No Progressives, the ABA Does Not Control the Supply of Lawyers

You can trash the ABA and its Section of Legal Education and Admissions to the Bar, which accredits law schools nationally, for many reasons. You cannot, however, trash either for restricting the supply of lawyers in the United States because they are not licensing authorities. They certainly do not restrict the number of law schools. But if you’re Michael Lind writing for Salon, then you’re free to make all kinds of unsubstantiated claims to the contrary.

Lind’s title succinctly describes his argument, “College-Educated Professionals Could Doom Progressive Politics,” and he gives three reasons. One, professionals won’t support higher taxes on themselves. Two, they extract rents by restricting the supply of professionals, e.g. lawyers, doctors, and for some reason tenured university professors. Three, Lind’s personal experience tells him that these folks aren’t really interested in working class issues.

I normally like Michael Lind. He’s even mentioned Henry George approvingly in his Salon articles. This piece, though, is a disaster that substitutes prejudice for reason—and not just because he walks back from supporting land taxes to calling for higher income and, ugh, consumption taxes.

Support for Higher Taxes

Since Lind’s only evidence that professionals don’t support higher taxes on themselves is Democratic politicians fiscal proposals (tax hikes for households with incomes greater than $250,000, in other words the top two percent), there’s really nothing to discuss here. Household income isn’t the same as individual earnings, which I’ll get to below, and plenty of these households don’t include highly paid professionals. It’s not even clear to what extent these households’ incomes are due to investments and not professional earnings.

To editorialize, many professionals, even highly paid ones, aren’t wealthy in the sense that they have significant workplace autonomy and easy alternatives to their current jobs. Many of them even have hefty student loans that cut into their discretionary incomes, IBR or no. These people might understandably prefer taxes on households with higher incomes, whatever the source.

Supply Restrictions

Lind writes:

Try to find a progressive activist denouncing the monopoly rents of the American professoriate, the American Bar Association, or the American Medical Association [Yes, this sentence didn’t end in a period.]

The dirty secret of the American professional elites is credential rents. By restricting the supply of practitioners — you generally can’t be a tenured professor, a practicing lawyer or a doctor without the right degree — the guilds that the professions control artificially drive up the price of college education, legal services and physician services.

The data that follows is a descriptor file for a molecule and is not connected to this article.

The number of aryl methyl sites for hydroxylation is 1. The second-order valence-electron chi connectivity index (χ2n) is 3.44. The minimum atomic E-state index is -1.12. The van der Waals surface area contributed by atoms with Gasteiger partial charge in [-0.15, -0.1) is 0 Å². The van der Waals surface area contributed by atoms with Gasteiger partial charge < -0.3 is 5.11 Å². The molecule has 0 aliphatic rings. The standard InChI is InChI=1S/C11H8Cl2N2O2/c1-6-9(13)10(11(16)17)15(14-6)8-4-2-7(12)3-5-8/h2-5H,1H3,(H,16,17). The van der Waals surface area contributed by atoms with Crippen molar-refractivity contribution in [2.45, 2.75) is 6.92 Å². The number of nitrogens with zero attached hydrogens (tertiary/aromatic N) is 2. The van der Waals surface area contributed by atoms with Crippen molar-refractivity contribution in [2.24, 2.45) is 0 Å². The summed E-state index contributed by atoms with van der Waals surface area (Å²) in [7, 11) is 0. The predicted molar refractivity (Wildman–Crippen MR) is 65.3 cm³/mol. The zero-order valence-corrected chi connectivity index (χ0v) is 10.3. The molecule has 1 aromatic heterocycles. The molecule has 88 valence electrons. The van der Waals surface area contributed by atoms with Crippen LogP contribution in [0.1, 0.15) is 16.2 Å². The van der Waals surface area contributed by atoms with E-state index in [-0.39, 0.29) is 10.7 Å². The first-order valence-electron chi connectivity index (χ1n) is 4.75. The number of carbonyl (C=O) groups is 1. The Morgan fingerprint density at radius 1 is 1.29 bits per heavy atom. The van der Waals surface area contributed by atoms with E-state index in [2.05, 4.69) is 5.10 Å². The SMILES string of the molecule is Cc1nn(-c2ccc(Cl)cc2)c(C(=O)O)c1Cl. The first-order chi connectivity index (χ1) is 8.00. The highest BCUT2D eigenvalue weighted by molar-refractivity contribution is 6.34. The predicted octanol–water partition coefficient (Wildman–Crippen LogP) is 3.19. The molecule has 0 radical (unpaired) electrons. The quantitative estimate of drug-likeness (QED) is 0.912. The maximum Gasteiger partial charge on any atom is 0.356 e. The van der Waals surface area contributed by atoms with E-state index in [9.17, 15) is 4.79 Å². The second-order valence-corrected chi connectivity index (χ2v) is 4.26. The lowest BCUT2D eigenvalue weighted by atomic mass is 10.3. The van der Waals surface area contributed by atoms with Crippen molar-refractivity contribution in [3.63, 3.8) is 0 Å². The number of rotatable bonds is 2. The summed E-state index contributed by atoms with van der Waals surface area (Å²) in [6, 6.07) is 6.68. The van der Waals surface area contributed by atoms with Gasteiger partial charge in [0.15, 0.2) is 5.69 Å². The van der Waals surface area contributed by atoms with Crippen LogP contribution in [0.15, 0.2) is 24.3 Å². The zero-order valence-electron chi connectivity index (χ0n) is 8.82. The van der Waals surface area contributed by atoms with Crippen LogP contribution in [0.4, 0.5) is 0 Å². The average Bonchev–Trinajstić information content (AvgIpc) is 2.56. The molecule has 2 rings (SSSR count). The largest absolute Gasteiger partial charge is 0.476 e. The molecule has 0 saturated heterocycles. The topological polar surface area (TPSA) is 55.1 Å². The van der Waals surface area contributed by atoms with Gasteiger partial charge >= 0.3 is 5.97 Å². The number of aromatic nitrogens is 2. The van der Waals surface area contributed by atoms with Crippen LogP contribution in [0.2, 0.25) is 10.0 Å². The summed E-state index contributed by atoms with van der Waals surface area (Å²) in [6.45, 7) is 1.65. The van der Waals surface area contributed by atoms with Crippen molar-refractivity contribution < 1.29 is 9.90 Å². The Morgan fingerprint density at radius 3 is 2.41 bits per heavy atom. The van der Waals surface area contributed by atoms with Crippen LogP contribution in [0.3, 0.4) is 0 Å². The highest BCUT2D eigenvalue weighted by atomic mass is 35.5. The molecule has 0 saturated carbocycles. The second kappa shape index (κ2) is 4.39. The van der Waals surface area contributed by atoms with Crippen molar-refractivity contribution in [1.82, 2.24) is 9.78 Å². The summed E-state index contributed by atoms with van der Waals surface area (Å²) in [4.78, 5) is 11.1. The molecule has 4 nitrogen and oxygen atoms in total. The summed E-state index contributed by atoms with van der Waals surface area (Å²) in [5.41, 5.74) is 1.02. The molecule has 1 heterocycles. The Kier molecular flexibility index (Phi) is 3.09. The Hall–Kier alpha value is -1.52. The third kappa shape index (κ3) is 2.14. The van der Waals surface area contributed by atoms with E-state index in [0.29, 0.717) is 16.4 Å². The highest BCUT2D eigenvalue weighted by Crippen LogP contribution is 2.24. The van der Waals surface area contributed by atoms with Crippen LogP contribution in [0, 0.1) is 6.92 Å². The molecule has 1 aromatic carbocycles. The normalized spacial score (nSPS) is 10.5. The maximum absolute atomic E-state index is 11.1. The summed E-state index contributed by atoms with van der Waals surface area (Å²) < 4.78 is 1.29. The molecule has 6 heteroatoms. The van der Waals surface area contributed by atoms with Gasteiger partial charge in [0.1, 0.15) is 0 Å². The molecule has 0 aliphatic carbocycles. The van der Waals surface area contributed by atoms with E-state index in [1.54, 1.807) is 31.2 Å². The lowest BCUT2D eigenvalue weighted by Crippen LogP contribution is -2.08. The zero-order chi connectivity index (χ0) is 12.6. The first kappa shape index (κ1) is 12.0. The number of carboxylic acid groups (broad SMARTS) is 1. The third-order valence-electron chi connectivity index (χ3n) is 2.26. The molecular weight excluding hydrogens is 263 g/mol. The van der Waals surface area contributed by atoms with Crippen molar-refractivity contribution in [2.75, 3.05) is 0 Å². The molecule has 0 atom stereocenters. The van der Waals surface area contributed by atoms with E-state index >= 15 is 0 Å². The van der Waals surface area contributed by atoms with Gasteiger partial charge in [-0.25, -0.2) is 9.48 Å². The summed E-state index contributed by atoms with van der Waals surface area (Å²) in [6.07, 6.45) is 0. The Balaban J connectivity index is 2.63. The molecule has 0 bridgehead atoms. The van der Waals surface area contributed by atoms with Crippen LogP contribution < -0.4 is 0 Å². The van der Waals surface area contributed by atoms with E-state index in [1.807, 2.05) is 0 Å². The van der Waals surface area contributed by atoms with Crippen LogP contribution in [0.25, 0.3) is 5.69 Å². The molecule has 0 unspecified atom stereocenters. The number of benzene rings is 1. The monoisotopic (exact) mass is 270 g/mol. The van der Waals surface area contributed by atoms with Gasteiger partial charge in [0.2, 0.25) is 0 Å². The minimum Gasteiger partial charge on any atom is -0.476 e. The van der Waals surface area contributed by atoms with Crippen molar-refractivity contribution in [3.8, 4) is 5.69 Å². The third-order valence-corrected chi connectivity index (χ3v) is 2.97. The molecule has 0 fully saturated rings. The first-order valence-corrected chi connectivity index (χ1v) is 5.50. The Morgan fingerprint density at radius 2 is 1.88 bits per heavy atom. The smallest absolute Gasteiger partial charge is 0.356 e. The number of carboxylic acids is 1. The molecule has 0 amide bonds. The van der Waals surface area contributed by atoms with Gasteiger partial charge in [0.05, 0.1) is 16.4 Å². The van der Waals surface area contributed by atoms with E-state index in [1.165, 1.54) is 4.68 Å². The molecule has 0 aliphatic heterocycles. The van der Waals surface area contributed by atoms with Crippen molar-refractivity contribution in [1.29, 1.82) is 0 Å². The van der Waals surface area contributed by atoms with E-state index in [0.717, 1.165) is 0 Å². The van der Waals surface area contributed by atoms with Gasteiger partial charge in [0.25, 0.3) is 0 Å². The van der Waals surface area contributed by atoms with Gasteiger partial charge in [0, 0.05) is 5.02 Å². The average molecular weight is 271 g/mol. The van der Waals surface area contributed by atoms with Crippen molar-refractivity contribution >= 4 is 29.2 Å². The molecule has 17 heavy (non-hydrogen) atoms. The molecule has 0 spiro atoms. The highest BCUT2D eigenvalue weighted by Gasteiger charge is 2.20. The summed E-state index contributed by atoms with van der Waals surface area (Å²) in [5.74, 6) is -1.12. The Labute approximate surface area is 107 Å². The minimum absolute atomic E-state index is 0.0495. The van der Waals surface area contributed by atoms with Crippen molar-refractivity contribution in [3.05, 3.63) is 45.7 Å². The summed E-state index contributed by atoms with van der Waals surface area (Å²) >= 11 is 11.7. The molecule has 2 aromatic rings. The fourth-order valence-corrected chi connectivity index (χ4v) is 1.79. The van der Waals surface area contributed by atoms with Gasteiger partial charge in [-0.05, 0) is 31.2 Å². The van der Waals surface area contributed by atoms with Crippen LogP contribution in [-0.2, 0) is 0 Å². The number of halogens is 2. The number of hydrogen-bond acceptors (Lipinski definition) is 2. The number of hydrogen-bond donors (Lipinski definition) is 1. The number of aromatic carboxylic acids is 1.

As I understand it, the physician shortage in the U.S. is due in part to residencies being funded out of Medicare and Congress not increasing the dollar amounts. Maybe the AMA can ease the rules in other ways, maybe not, but I don’t think it’s pure black hat stuff. I could be wrong though. This blog isn’t defending all professionals.

The supply of lawyers, on the other hand, is not restricted by the ABA. The “generally” Lind uses is a bit broad here. For example, California allows foreign-trained lawyers to take its bar exam (same with New York) and those states have the highest-paid lawyers in the country nevertheless. California also has a slew of non-ABA-accredited law schools. You’ve seen these points here before, so I won’t repeat them, but if there were a lawyer shortage, that’s where you’d see cheap lawyers, not expensive ones.

As for tenured professors … Wow, this one was way out there. Tenured faculty don’t drive up college tuition prices. That’s caused by loose federal student lending, lost public university subsidies, and lack of job opportunities for high school grads. There are plenty of people who teach at the college level for very little, and it ain’t because they lack the credentials.

Lind then states that these professionals maintain their solidarity with the poor by demanding more subsidies to low-income consumers, which is a mixed point. It turns out that poor people can’t afford things like health care, which is why progressives want to give them nationalized insurance. Same goes with legal services. I’ll demur on subsidies for higher education, but it doesn’t occur to Lind that lawyers might have high incomes because rich people and corporations like paying them lots of money. Conspicuous consumption in services provided by superstars and all that. If you don’t like it, the problem is the rich clients, not the superstars.

Lawyers also make money because the economy is poorly managed and industries are badly regulated. For example, many lawyers will make money on recalls of defective hip replacements because the manufacturers didn’t test them and the regs didn’t require them to. Others will make money because large Silicon Valley tech firms allegedly fixed their workers’ wages. You can quibble with how much these lawyers are paid, but it’s not their fault if they make money in high-profile cases. Talk about subsidies.

This is my favorite part: